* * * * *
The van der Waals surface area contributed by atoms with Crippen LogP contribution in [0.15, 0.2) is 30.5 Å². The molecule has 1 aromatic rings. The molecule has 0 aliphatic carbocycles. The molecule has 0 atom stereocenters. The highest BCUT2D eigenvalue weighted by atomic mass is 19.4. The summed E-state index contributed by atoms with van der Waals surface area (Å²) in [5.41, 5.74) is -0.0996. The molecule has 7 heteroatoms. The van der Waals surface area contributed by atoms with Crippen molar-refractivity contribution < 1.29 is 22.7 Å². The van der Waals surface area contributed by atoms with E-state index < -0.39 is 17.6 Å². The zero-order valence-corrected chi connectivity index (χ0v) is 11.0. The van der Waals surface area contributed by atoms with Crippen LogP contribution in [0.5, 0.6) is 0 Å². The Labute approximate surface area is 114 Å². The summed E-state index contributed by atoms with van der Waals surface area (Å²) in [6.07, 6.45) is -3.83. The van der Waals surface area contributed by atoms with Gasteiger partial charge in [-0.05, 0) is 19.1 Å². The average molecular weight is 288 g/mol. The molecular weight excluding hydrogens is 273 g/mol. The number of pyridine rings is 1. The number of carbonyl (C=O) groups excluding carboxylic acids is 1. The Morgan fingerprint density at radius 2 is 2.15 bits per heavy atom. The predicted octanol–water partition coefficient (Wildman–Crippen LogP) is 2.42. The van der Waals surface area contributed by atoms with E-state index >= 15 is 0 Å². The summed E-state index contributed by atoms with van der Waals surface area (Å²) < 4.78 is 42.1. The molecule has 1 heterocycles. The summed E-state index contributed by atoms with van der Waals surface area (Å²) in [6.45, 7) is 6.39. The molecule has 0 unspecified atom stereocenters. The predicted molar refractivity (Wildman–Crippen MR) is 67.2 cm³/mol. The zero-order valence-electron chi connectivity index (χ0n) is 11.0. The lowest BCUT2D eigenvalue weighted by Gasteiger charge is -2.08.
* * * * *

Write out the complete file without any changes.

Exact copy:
The van der Waals surface area contributed by atoms with Crippen LogP contribution in [0.15, 0.2) is 30.5 Å². The molecule has 1 aromatic rings. The molecule has 0 aliphatic carbocycles. The molecule has 0 atom stereocenters. The highest BCUT2D eigenvalue weighted by atomic mass is 19.4. The summed E-state index contributed by atoms with van der Waals surface area (Å²) in [5.41, 5.74) is -0.0996. The molecule has 7 heteroatoms. The van der Waals surface area contributed by atoms with Crippen molar-refractivity contribution < 1.29 is 22.7 Å². The van der Waals surface area contributed by atoms with E-state index < -0.39 is 17.6 Å². The zero-order valence-corrected chi connectivity index (χ0v) is 11.0. The van der Waals surface area contributed by atoms with Crippen LogP contribution in [0.5, 0.6) is 0 Å². The Labute approximate surface area is 114 Å². The summed E-state index contributed by atoms with van der Waals surface area (Å²) in [6.07, 6.45) is -3.83. The van der Waals surface area contributed by atoms with Gasteiger partial charge in [-0.05, 0) is 19.1 Å². The average molecular weight is 288 g/mol. The molecular weight excluding hydrogens is 273 g/mol. The number of pyridine rings is 1. The number of carbonyl (C=O) groups excluding carboxylic acids is 1. The Morgan fingerprint density at radius 2 is 2.15 bits per heavy atom. The predicted octanol–water partition coefficient (Wildman–Crippen LogP) is 2.42. The van der Waals surface area contributed by atoms with E-state index >= 15 is 0 Å². The summed E-state index contributed by atoms with van der Waals surface area (Å²) < 4.78 is 42.1. The molecule has 1 heterocycles. The summed E-state index contributed by atoms with van der Waals surface area (Å²) in [6.45, 7) is 6.39. The molecule has 0 unspecified atom stereocenters. The predicted molar refractivity (Wildman–Crippen MR) is 67.2 cm³/mol. The zero-order valence-electron chi connectivity index (χ0n) is 11.0. The lowest BCUT2D eigenvalue weighted by Gasteiger charge is -2.08.